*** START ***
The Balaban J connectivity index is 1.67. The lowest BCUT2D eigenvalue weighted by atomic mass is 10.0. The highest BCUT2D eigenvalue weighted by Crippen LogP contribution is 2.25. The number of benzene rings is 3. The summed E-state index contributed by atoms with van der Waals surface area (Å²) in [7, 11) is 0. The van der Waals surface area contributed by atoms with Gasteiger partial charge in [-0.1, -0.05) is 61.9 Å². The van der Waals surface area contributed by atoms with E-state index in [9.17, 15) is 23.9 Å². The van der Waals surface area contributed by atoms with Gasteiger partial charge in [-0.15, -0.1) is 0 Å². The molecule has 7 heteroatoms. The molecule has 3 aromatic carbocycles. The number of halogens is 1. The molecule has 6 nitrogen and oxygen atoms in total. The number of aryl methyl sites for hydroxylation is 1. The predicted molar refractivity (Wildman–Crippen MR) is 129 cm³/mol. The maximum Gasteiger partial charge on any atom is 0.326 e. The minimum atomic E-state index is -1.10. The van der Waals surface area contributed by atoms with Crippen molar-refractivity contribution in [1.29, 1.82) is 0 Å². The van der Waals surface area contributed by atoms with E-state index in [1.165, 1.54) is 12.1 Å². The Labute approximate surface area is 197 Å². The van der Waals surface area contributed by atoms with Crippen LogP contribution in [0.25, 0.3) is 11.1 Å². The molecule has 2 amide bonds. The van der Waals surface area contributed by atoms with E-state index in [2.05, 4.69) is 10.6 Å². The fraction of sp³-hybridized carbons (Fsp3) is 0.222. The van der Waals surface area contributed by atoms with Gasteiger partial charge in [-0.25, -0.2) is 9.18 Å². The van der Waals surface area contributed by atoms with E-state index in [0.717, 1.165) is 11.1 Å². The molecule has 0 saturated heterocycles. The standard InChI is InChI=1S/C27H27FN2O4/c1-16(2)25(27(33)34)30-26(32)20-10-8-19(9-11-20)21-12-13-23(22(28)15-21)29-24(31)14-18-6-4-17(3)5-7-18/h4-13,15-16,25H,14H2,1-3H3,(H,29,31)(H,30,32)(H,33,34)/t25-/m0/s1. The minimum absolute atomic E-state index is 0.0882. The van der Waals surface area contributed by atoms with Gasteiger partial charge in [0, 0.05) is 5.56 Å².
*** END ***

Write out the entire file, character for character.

The Balaban J connectivity index is 1.67. The lowest BCUT2D eigenvalue weighted by atomic mass is 10.0. The highest BCUT2D eigenvalue weighted by Crippen LogP contribution is 2.25. The number of benzene rings is 3. The summed E-state index contributed by atoms with van der Waals surface area (Å²) in [7, 11) is 0. The van der Waals surface area contributed by atoms with Gasteiger partial charge in [-0.1, -0.05) is 61.9 Å². The van der Waals surface area contributed by atoms with E-state index in [9.17, 15) is 23.9 Å². The van der Waals surface area contributed by atoms with Gasteiger partial charge in [-0.15, -0.1) is 0 Å². The molecule has 7 heteroatoms. The molecule has 3 aromatic carbocycles. The number of halogens is 1. The molecule has 6 nitrogen and oxygen atoms in total. The number of aryl methyl sites for hydroxylation is 1. The predicted molar refractivity (Wildman–Crippen MR) is 129 cm³/mol. The maximum Gasteiger partial charge on any atom is 0.326 e. The minimum atomic E-state index is -1.10. The van der Waals surface area contributed by atoms with Crippen molar-refractivity contribution in [1.29, 1.82) is 0 Å². The van der Waals surface area contributed by atoms with E-state index in [1.165, 1.54) is 12.1 Å². The Labute approximate surface area is 197 Å². The van der Waals surface area contributed by atoms with Crippen LogP contribution in [0.25, 0.3) is 11.1 Å². The molecule has 2 amide bonds. The van der Waals surface area contributed by atoms with E-state index in [2.05, 4.69) is 10.6 Å². The fraction of sp³-hybridized carbons (Fsp3) is 0.222. The van der Waals surface area contributed by atoms with Gasteiger partial charge in [-0.25, -0.2) is 9.18 Å². The van der Waals surface area contributed by atoms with E-state index in [0.717, 1.165) is 11.1 Å². The molecule has 0 saturated heterocycles. The standard InChI is InChI=1S/C27H27FN2O4/c1-16(2)25(27(33)34)30-26(32)20-10-8-19(9-11-20)21-12-13-23(22(28)15-21)29-24(31)14-18-6-4-17(3)5-7-18/h4-13,15-16,25H,14H2,1-3H3,(H,29,31)(H,30,32)(H,33,34)/t25-/m0/s1. The minimum absolute atomic E-state index is 0.0882. The van der Waals surface area contributed by atoms with Gasteiger partial charge in [0, 0.05) is 5.56 Å².